Latvian National Culture
National culture and cultural influences in Latvia
Considering the countrie’s geographical location and the historical events, intangible cultural heritage of Latvia shows the impact of different cultures. It is expressed, for example, in the country’s border area – there is a change in colour and ethnography (in the patterns and colours of mittens, blankets, socks).
The intangible cultural heritage is also influenced by religion. For example, on May in Latgale next to the outdoor crosses there are May Services (“maija dziedǎjumi” – in Latvian) — songs dedicated to Holy Virgin Mary. This tradition is inherited from generation to generation. During Soviet occupation, the crosses were broken, so they were not available in all villages, in which case the singing took place in the cemetery.
Nationwide Song and Dance Celebration
The Nationwide Latvian Song and Dance Celebration (hereinafter – the Celebration) is considered as important component of Latvian culture. The beginning of this festival is in 1873. It is a celebration of Latvian folklore heritage with the underlying goal – to unite the nation and strengthen national identity. The Celebration, held every 5 years, brings together tens of thousands of participants from all over Latvia and worldwide. This global gathering of Latvians and unique cultural expression of the Baltics is included in the UNESCO Representative List of the Intangible Cultural Heritage of Humanity.
Hundreds of amateur-level choirs, folk dance groups, as well as orchestra musicians, folklore groups, amateur theatre troupes, members of applied arts and fine arts studios and other artisans involved in upholding ethnic traditions converge on the capital city, Riga, to take part in the Celebration. Its purpose is both to highlight the classics in Latvian choral and folkdance traditions as well as to showcase new works by contemporary Latvian composers and choreographers.
In the context Celebration, Soviet regime described above must be mentioned, during which the main task of the Celebration was to acknowledge the flourishing of Latvian national culture in the Soviet Socialist Republic of Latvia.
In terms of folk music, it should be noted that the skills associated with it are mainly inherited orally. Since the second part of the 20th century folk music also includes the music and singing of folklore groups. The most familiar instruments of folk music are kokle (plucked string instrument) and trideksnis (percussion instrument with short wooden handle, used by shaking).
Ceramics or pottery production is most common in two regions of Latvia – Latgale and Kurzeme. Latvian pottery creators make two types of ceramic dishes: black and glazed. The creation of glazed ceramics has started around 1930.
Black or reduced ceramic is also common in Estonia and Lithuania, but it is most commonly developed in Latgale region of Latvia. Variations in black ceramics are based on archaeological digs, but creativity is also being developed. It is believed that nowadays black ceramics is more demanding because it does not use industrial glaze and modern technologies — the only components are clay, kiln and wood. The production of this ceramic type firstly preserves and promotes ancestral skills, secondly, the creation process is environmentally friendly, which is important for a large part of society in the ²¹st century.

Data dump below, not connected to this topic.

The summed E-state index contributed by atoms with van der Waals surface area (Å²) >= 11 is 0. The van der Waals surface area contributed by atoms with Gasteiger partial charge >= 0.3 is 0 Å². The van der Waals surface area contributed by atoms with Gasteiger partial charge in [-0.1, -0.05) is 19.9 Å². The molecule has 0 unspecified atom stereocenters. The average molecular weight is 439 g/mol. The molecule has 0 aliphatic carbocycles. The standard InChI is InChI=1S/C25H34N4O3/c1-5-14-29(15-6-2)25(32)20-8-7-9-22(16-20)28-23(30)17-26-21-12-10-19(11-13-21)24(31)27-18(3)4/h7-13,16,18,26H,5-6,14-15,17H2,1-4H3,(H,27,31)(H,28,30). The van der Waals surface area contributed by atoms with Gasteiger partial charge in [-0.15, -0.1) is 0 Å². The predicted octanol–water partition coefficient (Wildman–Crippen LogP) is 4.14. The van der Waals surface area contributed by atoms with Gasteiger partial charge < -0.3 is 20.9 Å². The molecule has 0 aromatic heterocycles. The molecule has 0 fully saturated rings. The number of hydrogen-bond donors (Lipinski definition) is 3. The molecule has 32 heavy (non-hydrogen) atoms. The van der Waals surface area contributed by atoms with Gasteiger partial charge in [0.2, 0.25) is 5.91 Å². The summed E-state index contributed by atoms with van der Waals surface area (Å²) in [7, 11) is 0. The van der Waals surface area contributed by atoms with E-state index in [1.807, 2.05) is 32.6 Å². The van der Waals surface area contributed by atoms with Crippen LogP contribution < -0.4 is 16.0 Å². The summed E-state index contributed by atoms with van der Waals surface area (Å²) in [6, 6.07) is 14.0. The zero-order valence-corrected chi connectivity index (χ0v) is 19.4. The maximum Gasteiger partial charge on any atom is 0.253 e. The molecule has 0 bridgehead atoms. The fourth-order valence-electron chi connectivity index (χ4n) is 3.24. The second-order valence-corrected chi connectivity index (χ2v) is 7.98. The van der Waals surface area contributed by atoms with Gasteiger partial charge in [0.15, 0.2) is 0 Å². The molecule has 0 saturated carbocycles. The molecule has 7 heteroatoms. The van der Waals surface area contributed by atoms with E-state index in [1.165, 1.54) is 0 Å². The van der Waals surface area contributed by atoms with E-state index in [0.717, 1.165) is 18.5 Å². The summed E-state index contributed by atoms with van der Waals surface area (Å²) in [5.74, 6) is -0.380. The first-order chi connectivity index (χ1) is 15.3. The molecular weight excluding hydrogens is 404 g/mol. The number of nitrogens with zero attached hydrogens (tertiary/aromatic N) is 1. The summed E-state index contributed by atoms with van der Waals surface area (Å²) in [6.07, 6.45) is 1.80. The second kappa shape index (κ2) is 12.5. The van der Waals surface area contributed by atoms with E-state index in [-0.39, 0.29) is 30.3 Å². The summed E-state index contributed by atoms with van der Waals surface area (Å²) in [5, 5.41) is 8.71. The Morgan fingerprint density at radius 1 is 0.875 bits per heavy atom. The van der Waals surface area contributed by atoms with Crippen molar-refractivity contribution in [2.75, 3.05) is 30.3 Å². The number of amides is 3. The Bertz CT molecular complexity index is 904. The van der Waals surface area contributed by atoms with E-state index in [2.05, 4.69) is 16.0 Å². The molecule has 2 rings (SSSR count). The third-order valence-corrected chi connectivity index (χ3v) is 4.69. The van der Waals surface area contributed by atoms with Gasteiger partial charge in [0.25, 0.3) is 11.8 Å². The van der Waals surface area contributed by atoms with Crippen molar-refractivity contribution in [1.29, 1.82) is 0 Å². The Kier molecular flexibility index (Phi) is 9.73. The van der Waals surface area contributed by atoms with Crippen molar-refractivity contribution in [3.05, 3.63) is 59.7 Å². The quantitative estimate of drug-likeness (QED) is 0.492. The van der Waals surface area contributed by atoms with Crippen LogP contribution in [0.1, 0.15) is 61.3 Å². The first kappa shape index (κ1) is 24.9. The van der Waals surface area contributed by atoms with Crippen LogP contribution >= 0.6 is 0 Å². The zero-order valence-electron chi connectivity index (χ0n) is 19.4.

Pottery traditions of Latgale are inherited both from the family and by learning to the potting grandmasters, also in in various specialised schools, for example Pottery school (“Pudniku skula” – in Latvian) in Kraslava county. Most commonly, pottery creators make candlesticks, whistle birds (clay whistle in the form of an animal or a bird), plates, bowls and mugs.
Historically, Latvians are the people of peasants, so national food has also formed in a rural environment. By using natural local ingredients, several dishes specific to Latvia and the Baltic have occurred over time. By the middle of the 19th century, Latvian farms were natural – the people ate what they had grew themselves. During this period the meat wasn’t every day, but just celebration food.
Knowledge of local recipes and the ability to make them are also considered to be a part of the intangible heritage. During Ulmanis authoritarian regime the most skilled wives were called mistress (“saimniece” – in Latvian), and they earned their livelihood by taking care of different family honours and setting up a holiday table, i.e., cooking. The main household school in Latvia was „Kaucminde” in Zemgale region. Until today, these school graduates are seen as an important national value. In this household school for women only there were taught skills like crafting, kitchen and table culture, management of gardening, livestock farming and farming. Kaucminde existed as a sovereign unit between 1923 and 1943¹¹. During Ulmanis authoritarian regime butter and bacon exports were promoted and sugar factories were built, which influenced the cooking habits, for example, the tradition of baking so-called rural cakes was developed, where local rural raw ingredients were used.
During Soviet occupation, in Latvian menu rasols (vegetable salad with meat) strengthened its positions. Nowadays, it is still a popular dish in Latvia, especially during celebration. Considering the large territory of Soviet Union, in Latvian cuisine there is also impact from far-off Soviet republics, for example, shashlik and solyanka.
Nowadays, the concept of national food has become marginal due to globalisation, but there are still individual dishes which are considered to be an important part of the Latvian gastronomic heritage. For example, grey peas with bacon, sklandrauši (a sweet pie, made of rye dough and filled with potato and carrot paste), Jǎni cheese (sour milk cheese with caraway seeds), kvass (a slightly alcoholic beverage made from fermented mixed cereals) and smoked fish.